A Season With Some Surprises

November 29, 2017 11:03 AM
Soybeans in sunset

Farmers harvested near-record soybean yields again this year, leaving many to wonder how dicamba damage fits into the equation. With nearly 3.6 million acres, or 4%, of U.S. soybeans impacted, didn’t that take a toll on U.S. production?

Yield losses varied because of differences in severity of damage, growth stage and propensity for increased weed pressure in damaged fields. All those factors make it difficult to draw firm conclusions.

“I think yield was down 5 bu. per acre,” says Gene Millard, a corn and soybean farmer in Missouri. “Dicamba stalled those beans [which meant they] didn’t canopy, and we had weed pressure.”

Farmers throughout the Corn Belt reported a wide range of yield results—from a 20 bu. per acre loss to a 5 bu. per acre gain on dicamba-damaged fields.

Yield loss on damaged fields stemmed from a variety of ailments. Some farmers noted damaged fields canopied slower, which increased weed pressure, while others said damaged plants produced fewer pods.

The exposure symptoms and yield results are similar to what have been noted since dicamba was introduced, says Aaron Hager, University of Illinois Extension weed scientist. “Some fields showed no yield loss and some had from 5% even up to 30% yield loss, but no surprises.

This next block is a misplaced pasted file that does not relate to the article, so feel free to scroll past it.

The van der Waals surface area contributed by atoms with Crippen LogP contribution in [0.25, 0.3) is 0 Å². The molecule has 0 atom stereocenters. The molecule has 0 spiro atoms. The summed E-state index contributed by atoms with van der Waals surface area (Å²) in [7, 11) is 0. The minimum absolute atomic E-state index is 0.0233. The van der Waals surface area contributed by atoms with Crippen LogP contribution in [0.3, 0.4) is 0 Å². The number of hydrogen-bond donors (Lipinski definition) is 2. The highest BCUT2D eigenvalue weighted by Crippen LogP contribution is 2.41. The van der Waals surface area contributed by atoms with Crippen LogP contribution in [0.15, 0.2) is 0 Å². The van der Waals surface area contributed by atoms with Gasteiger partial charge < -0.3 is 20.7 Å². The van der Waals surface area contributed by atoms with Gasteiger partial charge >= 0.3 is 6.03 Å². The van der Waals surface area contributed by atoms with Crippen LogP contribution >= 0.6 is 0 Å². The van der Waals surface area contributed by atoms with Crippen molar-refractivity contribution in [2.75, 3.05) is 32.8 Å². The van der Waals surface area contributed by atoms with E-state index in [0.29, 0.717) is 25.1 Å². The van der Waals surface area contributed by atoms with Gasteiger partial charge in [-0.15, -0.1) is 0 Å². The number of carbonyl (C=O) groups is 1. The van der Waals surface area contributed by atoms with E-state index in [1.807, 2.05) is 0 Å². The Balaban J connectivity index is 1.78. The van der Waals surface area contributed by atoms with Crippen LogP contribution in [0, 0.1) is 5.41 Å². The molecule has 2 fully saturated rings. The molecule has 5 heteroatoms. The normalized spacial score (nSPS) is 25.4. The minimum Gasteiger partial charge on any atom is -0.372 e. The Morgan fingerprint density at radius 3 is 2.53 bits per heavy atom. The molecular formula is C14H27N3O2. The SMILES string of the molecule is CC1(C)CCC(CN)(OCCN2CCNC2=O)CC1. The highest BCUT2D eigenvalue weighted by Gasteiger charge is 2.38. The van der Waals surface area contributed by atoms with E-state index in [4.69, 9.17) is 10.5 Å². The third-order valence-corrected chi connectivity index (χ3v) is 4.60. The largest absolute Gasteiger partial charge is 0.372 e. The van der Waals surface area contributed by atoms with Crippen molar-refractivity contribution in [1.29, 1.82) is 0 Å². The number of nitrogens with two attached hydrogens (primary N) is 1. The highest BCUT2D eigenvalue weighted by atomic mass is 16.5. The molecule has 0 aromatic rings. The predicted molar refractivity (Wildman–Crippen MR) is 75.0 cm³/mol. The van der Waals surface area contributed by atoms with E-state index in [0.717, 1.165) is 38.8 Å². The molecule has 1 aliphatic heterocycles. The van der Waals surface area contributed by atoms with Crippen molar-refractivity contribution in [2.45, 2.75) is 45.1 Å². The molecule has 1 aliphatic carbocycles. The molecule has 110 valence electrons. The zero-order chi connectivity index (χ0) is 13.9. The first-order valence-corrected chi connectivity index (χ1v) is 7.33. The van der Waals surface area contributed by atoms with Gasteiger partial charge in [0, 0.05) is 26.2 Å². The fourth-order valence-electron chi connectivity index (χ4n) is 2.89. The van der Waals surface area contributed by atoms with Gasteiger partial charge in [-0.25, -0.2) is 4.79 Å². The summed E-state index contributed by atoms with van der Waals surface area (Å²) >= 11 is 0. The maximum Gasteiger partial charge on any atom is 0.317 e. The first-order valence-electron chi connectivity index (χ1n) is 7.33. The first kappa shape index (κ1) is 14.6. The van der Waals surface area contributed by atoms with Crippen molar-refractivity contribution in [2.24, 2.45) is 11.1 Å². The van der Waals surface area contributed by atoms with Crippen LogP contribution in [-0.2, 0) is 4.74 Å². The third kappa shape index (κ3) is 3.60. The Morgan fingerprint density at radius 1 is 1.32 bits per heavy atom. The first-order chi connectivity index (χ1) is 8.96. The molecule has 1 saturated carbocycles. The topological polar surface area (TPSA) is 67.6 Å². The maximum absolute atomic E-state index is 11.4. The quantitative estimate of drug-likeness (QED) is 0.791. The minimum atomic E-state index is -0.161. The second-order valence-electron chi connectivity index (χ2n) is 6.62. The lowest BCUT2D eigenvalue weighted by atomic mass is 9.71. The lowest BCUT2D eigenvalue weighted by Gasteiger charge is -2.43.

“The generalities we’ve always known about dicamba still hold true: yield is less impacted at lower exposure and earlier in the season,” he says. Researchers have the challenge of trying to help farmers learn from this experience—which is difficult given the range of yield results.

In late reproductive stages, soybeans showed the greatest loss when pods were directly hit by dicamba. Application timing seemed to impact yield the most this past growing season, more so than the manner in which dicamba found its way onto non-target plants (volatility, drift or contaminated sprayers).

With timing in mind, Missouri set new restrictions on dicamba applications, including a June 1 and July 15 cutoff date (specific date depends on the county) and time-of-day application restrictions. Arkansas is going through the steps to pass a more restrictive ban (see page 30).

Protocol for tracking total damage proves valuable. To observe yield differences, Farm Journal Field Agronomist Ken Ferrie worked with his farmers to set up a protocol from the get-go. This included documenting damage, weighing severity of damage across the field and anchoring damaged fields to non-damaged fields in similar yield environments. The anchors acted as the test at the end of the season to determine yield effects from dicamba damage.